Iran invites powers to "enhanced" high-level talks

08:59, October 02, 2009      

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Iranian Foreign Minister Manouchehr Mottaki on Thursday characterized the meeting between major powers near Geneva as "constructive" and offered continued dialogue at a "summit" level.

"We have entered into these discussions with this clear agenda, and this dialogue can also be enhanced, both in form and the level of discussions," Mottaki said in Farsi speaking through a translator.

As Mottaki spoke to reporters at the United Nation Headquartersin New York, Iran met with the P5 plus one -- Britain, China, France, Russia, the U.S. and Germany -- at a secluded villa near Geneva.

U.S. Undersecretary of State William Burns and Iran's chief negotiator, Saeed Jalili, held a one-on-one session that lasted roughly 30 minutes, according to media reports.

Mottaki said Iran went into the talks with "a clear agenda and a plan of action" and said there was no mention of halting Iran's nuclear program.

"The issues raised in Geneva were not related to the compromise of Iran's rights in Iran's nuclear program or a moratorium on uranium enrichment," he said, noting that agenda included a variety of security, political and economic issues.

"We are not going to lose any opportunity to address these issues and trying to find comprehensive and holistic solutions," he said.

Tehran considered the atmosphere at the talks "constructive," and hoped that the "other side would also have the same political will and determination," he said.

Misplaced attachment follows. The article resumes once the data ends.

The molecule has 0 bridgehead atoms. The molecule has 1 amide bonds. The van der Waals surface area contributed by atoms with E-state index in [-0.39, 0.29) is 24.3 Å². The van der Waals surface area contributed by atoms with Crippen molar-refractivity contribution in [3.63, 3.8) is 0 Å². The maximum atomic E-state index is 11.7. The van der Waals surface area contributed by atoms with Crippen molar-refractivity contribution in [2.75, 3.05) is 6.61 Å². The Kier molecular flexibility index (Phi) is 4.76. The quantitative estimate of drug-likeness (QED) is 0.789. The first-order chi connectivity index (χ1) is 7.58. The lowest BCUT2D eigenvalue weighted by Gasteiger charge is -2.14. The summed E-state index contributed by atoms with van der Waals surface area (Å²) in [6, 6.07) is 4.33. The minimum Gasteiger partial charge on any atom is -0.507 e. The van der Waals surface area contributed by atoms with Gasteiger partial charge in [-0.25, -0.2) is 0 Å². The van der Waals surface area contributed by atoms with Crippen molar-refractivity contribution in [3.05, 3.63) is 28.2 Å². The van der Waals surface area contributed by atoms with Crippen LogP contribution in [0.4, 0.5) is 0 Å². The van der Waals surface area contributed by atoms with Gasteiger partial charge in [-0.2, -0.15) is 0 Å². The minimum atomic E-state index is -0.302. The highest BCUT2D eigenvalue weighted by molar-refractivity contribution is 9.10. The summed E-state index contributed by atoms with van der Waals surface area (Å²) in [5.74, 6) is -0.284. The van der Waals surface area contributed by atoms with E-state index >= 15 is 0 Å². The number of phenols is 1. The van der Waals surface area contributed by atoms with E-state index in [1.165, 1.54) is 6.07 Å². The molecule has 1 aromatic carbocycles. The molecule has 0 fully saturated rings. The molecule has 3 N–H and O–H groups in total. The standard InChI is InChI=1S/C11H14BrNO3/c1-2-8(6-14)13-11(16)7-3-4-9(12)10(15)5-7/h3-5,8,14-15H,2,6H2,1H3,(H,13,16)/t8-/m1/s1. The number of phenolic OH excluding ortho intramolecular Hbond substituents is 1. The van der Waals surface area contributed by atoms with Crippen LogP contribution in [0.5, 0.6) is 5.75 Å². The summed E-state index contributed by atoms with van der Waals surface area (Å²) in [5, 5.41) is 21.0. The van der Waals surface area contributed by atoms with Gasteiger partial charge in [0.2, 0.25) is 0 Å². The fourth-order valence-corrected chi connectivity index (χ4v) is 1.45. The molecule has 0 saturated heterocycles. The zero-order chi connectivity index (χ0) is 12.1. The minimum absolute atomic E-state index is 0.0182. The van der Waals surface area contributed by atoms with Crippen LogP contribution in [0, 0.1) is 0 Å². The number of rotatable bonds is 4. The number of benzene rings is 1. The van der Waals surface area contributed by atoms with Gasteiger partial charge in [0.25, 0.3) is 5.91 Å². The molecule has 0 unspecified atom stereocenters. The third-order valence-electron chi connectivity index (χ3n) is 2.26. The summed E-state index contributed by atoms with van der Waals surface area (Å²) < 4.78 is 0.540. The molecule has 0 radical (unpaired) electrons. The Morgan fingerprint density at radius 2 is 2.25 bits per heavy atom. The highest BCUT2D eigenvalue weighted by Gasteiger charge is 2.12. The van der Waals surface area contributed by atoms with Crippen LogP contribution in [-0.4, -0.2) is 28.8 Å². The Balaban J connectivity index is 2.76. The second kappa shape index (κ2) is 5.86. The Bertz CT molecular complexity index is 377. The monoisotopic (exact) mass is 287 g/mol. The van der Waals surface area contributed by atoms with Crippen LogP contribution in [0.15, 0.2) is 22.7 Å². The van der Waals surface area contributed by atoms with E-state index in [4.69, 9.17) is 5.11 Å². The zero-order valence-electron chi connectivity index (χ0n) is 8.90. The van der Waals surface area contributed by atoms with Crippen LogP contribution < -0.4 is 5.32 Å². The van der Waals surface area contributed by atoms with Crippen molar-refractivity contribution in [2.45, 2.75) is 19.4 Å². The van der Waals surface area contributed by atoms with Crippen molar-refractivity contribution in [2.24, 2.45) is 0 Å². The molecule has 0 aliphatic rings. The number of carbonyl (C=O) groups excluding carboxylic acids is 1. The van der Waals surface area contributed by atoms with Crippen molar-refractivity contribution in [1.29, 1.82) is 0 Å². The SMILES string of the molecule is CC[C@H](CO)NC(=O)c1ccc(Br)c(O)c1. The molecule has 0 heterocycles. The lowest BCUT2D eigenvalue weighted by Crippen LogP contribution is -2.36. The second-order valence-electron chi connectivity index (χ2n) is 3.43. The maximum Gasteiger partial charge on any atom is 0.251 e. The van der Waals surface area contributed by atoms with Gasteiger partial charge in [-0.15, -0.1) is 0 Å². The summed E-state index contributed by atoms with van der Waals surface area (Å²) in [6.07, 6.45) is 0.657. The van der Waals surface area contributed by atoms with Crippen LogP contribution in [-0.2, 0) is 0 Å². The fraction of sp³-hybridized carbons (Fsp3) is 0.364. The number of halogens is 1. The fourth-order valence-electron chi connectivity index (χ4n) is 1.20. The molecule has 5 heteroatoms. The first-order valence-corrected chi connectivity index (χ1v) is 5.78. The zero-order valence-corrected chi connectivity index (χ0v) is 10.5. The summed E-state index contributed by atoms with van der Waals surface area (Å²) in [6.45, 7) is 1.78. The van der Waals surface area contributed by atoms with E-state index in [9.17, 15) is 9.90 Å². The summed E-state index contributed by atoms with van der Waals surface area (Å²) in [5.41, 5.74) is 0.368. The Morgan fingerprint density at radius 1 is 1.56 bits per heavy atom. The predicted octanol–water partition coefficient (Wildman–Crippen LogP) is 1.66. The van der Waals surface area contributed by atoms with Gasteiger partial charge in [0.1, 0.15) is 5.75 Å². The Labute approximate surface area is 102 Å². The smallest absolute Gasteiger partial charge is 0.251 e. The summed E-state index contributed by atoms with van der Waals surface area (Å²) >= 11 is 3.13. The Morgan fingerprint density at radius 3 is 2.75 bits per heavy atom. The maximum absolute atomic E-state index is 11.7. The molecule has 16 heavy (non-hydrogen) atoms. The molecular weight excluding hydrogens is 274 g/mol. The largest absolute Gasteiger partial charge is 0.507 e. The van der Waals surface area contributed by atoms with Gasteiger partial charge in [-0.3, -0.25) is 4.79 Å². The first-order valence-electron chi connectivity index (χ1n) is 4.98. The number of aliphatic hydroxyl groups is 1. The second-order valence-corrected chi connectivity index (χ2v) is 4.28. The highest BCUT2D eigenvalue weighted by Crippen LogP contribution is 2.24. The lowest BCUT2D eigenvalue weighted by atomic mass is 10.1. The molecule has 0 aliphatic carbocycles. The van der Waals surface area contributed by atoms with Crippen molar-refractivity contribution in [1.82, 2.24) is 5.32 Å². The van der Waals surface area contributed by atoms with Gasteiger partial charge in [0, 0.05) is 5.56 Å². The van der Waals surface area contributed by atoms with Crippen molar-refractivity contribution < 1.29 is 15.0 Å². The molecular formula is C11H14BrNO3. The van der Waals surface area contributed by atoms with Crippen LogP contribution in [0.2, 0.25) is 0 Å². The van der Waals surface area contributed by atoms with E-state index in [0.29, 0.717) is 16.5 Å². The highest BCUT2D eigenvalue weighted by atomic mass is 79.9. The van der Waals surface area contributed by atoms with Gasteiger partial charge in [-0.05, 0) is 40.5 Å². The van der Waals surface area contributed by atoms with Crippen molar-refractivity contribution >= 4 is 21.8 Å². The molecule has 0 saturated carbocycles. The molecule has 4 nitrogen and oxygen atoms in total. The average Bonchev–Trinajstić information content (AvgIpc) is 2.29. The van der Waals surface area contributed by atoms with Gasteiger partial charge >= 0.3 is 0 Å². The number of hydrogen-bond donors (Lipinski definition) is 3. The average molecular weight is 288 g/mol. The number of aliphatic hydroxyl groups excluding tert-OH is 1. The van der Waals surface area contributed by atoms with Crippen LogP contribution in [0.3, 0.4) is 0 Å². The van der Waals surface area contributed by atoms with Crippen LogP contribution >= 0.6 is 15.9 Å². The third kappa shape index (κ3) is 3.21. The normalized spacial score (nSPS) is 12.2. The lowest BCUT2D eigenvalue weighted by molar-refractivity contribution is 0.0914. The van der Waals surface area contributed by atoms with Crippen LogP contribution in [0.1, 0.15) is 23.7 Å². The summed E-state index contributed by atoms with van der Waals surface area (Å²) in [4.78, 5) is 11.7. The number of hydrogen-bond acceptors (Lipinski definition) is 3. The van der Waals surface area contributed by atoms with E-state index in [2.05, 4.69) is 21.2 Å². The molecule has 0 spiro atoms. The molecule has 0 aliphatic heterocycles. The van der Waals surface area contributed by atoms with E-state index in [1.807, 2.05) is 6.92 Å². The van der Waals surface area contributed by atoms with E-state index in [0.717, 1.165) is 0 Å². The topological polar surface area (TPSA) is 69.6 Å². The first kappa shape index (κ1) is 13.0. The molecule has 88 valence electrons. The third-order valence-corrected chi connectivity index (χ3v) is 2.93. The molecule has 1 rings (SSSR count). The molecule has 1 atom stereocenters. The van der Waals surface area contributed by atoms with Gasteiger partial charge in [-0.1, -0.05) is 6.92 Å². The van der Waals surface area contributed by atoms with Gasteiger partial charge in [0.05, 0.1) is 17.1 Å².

This year's meeting comes one week after the revelation of a new Iranian uranium enrichment plant near the city of Qom, which will receive an inspection from the International Atomic Energy Agency (IAEA), said Mottaki.

Mohamed ElBaradei of the IAEA recently said Iran violated transparency laws by not informing the UN agency of the plant until Sept. 21, well after its construction began.

But Mottaki said Iran had acted in a transparent way, citing previous guidelines stipulating that the IAEA must be informed of uranium enrichment facilities six months prior to the injection of nuclear material -- a process that has not happened yet at the Qom plant.

"Our work with the agency is transparent," said Mottaki.

But questions of other undisclosed plants have surfaced through media reports. Iran's nuclear chief Ali Akbar Salehi told Iranian television he was preparing a letter for the IAEA on the exact location of the Qom facility "and others," the New York Times quoted on Thursday.

But Mottaki said Iran has declared all its sites to the UN atomic watchdog.

"Whatever Iran has as nuclear sites has been announced to the IAEA and the only case that is under construction is Qom and we also announced that," he said after ducking an earlier question on the matter.

He maintained that Iran would not give up its right to a peaceful nuclear program as a signatory of the Non-Proliferation Treaty.

"Nobody can deny other countries' rights," he said. "Therefore, we are doing everything based on the UN charter and regulations in the IAEA and we have the right to defend the rights of our own nation."

Source: Xinhua
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